Around the world Singapore has undertaken an active initiative in SEL, as have some schools in Malaysia, Hong Kong, Japan, and Korea. In Europe, the U.K. Has led the way, but more than a dozen other countries have schools that embrace EI, as do Australia and New Zealand, and here and there countries in Latin America and Africa. In 2002 UNESCO began a worldwide initiative to promote SEL, sending a statement of ten basic principles for implementing SEL to the ministries of education in 140 countries.

In some states and nations, SEL has become the organizing umbrella under which are gathered programs in character education, violence prevention, antibullying, drug prevention and school discipline. The goal is not just to reduce these problems among schoolchildren but to enhance the school climate and, ultimately, students academic performance.

In 1995, I outlined the preliminary evidence suggesting that SEL was the active ingredient in programs that enhance childrens learning while preventing problems such as violence. Now the case can be made scientifically: helping children improve their self-awareness and confidence, manage their disturbing emotions and impulses, and increase their empathy pays off not just in improved behavior but in measurable academic achievement.

This is the big news contained in a recently completed meta-analysis of 668 evaluation studies of SEL programs for children from preschoolers through high school. The massive survey was conducted by Roger Weissberg, who directs the Collaborative for Academic, Social and Emotional Learning at the University of Illinois at Chicago the organization that has led the way in bringing SEL into schools worldwide.

The data show that SEL programs yielded a strong benefit in academic accomplishment, as demonstrated in achievement test results and grade-point averages. In participating schools, up to 50 percent of children showed improved achievement scores and up to 38 percent improved their grade-point averages. SEL programs also made schools safer: incidents of misbehavior dropped by an average of 28 percent; suspensions by 44 percent; and other disciplinary actions by 27 percent. At the same time, attendance rates rose, while 63 percent of students demonstrated significantly more positive behavior. In the world of social science research, these remarkable results for any program promoting behavioral change, SEL had delivered on its promise.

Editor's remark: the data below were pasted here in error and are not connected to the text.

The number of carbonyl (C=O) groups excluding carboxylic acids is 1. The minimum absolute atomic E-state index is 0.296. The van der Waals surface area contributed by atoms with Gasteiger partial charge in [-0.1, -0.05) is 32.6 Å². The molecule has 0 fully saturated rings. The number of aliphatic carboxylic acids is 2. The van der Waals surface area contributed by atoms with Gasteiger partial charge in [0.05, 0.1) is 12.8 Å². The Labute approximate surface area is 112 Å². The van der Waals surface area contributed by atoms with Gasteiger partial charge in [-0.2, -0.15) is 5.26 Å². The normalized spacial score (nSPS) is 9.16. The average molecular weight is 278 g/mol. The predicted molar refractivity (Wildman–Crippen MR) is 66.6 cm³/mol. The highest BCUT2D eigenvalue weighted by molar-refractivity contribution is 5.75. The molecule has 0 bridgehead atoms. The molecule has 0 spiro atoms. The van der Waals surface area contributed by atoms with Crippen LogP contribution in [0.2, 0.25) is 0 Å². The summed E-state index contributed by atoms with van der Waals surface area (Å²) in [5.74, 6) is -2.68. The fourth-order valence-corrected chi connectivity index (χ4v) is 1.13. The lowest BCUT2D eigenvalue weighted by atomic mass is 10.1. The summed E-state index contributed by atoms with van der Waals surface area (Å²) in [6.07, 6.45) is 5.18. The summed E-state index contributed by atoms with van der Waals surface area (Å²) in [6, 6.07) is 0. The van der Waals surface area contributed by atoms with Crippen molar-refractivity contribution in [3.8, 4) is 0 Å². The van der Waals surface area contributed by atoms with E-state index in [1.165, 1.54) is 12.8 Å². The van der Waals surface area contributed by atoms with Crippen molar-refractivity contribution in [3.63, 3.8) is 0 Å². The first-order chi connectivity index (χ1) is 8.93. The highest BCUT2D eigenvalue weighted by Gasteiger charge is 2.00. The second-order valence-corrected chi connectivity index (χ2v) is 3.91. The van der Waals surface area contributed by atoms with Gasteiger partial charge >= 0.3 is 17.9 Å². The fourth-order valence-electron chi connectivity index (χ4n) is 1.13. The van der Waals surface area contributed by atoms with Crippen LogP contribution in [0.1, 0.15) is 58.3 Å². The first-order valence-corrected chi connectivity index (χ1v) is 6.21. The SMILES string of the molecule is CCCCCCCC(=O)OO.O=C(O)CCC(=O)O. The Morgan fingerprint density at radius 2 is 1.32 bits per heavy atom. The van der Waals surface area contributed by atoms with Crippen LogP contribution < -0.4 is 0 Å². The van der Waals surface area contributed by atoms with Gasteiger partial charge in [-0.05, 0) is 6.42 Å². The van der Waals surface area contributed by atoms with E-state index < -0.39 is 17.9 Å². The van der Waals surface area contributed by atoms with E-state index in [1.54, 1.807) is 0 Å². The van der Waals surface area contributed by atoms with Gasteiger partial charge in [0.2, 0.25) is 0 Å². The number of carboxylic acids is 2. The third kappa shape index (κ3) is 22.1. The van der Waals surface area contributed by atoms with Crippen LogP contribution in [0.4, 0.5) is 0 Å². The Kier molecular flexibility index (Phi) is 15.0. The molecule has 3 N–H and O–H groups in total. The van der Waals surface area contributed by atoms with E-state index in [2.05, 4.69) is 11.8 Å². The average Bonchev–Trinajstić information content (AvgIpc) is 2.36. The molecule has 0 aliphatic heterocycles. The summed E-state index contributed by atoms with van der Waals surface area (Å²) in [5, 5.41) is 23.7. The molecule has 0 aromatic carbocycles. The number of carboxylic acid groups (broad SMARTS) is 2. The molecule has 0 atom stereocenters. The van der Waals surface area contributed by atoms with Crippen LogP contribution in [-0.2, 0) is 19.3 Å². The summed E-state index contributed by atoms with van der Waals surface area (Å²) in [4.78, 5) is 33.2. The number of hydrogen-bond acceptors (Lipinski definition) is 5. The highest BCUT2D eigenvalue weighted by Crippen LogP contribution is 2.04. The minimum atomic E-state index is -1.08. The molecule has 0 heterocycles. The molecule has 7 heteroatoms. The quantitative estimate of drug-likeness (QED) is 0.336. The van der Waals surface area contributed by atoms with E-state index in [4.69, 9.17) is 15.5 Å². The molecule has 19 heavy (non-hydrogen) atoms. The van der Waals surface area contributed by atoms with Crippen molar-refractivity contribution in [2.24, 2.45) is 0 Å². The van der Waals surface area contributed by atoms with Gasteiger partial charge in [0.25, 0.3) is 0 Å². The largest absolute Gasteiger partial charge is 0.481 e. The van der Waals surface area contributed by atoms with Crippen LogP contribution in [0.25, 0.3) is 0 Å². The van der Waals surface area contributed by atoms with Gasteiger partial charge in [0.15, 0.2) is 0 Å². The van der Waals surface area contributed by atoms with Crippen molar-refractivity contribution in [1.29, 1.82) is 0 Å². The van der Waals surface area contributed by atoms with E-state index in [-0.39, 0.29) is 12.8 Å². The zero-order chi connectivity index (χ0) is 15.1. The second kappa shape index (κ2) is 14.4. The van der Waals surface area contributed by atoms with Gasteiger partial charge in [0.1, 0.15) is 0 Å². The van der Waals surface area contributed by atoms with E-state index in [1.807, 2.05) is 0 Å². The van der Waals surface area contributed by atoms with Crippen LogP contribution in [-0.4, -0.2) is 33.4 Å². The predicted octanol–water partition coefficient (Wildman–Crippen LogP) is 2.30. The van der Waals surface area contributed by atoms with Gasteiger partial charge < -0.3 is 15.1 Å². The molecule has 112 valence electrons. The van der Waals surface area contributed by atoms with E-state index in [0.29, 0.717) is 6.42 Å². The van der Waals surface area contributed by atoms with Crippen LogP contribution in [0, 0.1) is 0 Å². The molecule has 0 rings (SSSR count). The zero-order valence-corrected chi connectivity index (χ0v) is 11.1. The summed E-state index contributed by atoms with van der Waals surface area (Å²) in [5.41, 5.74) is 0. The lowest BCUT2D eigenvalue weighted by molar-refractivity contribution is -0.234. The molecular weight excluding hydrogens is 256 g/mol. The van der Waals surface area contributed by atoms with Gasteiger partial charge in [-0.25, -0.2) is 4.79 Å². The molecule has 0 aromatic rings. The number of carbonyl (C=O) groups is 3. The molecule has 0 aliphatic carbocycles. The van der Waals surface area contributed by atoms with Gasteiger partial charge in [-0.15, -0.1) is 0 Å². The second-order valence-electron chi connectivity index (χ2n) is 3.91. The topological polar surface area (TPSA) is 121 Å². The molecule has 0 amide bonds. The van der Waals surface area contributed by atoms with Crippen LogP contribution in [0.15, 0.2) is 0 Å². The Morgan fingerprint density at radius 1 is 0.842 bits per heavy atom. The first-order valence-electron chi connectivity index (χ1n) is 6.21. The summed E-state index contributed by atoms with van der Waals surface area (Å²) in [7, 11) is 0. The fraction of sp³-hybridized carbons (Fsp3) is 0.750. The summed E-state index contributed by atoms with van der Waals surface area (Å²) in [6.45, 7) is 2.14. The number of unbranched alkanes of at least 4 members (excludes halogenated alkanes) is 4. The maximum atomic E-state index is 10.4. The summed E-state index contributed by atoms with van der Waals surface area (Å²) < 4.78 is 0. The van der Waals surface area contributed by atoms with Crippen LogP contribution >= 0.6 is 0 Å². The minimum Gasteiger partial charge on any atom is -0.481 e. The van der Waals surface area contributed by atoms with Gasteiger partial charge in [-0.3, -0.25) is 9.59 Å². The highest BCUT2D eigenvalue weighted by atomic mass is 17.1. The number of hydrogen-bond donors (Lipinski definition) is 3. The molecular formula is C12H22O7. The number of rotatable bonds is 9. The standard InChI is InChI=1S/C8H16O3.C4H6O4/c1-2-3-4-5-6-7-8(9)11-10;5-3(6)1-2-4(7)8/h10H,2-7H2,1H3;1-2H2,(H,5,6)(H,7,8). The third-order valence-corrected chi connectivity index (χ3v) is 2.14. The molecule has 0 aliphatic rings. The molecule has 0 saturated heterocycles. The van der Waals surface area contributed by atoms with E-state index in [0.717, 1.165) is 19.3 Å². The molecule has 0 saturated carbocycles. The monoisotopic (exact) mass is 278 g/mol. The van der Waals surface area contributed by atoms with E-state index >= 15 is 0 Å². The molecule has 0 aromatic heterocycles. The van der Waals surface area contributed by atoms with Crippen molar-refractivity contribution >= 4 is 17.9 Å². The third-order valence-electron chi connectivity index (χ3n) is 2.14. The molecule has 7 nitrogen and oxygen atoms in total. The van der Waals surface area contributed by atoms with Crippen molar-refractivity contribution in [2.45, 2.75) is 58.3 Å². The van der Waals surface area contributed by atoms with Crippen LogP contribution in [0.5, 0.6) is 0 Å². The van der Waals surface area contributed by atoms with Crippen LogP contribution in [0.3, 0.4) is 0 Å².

In 1995 I also proposed that a good part of the effectiveness of SEL came from its impact in shaping childrens developing neural circuitry, particularly the executive functions of the prefrontal cortex, which manage working memory what we hold in mind as we learn and inhibit disruptive emotional impulses. Now the first preliminary scientific evidence for that notion has arrived. Mark Greenberg of Pennsylvania State University. A codeveloper of the PATHS curriculum in SEL, reports not only that the program for elementary school students boasts academic achievement but, even more significantly, that much of the increased learning can be attributed to improvements in attention and working memory, key functions of the prefrontal cortex. This strongly suggests that neuroplasticity, the shaping of the brain through repeated experience, plays a key role in the benefits from SEL.

Perhaps the biggest surprise for me has been the impact of EI in the world of business, particularly in the areas of leadership and employee development (a form of adult education). The Harvard Business Review has hailed emotional intelligence as a ground-breaking, paradigm-shattering idea, one of the most influential business ideas of the decade.

Such claims in the business world too often prove to be fads, with no real underlying substance. But here a far-flung network of researchers has been at work, ensuring that the application of EI will be grounded in solid data. The Rutgers University-based Consortium for Research on Emotional Intelligence in Organizations (CREIO) has led the way in catalyzing this scientific work, collaborating with organizations that range from the Office of Personnel Management in the federal government to American Express.

Today companies worldwide routinely look through the lens of EI in hiring, promoting, and developing their employees. For instance, Johnson and Johnson (another CREIO member) found that in divisions around the world, those identified at mid career as having high leadership potential were far stronger in EI competencies than were their less-promising peers. CREIO continues to foster such research, which can offer evidence-based guidelines for organizations seeking to enhance their ability to achieve their business goals or fulfill a mission.

Original post:
Emotional Intelligence - Daniel Goleman

Written by grays

February 9th, 2018 at 9:41 am

Posted in Self-Awareness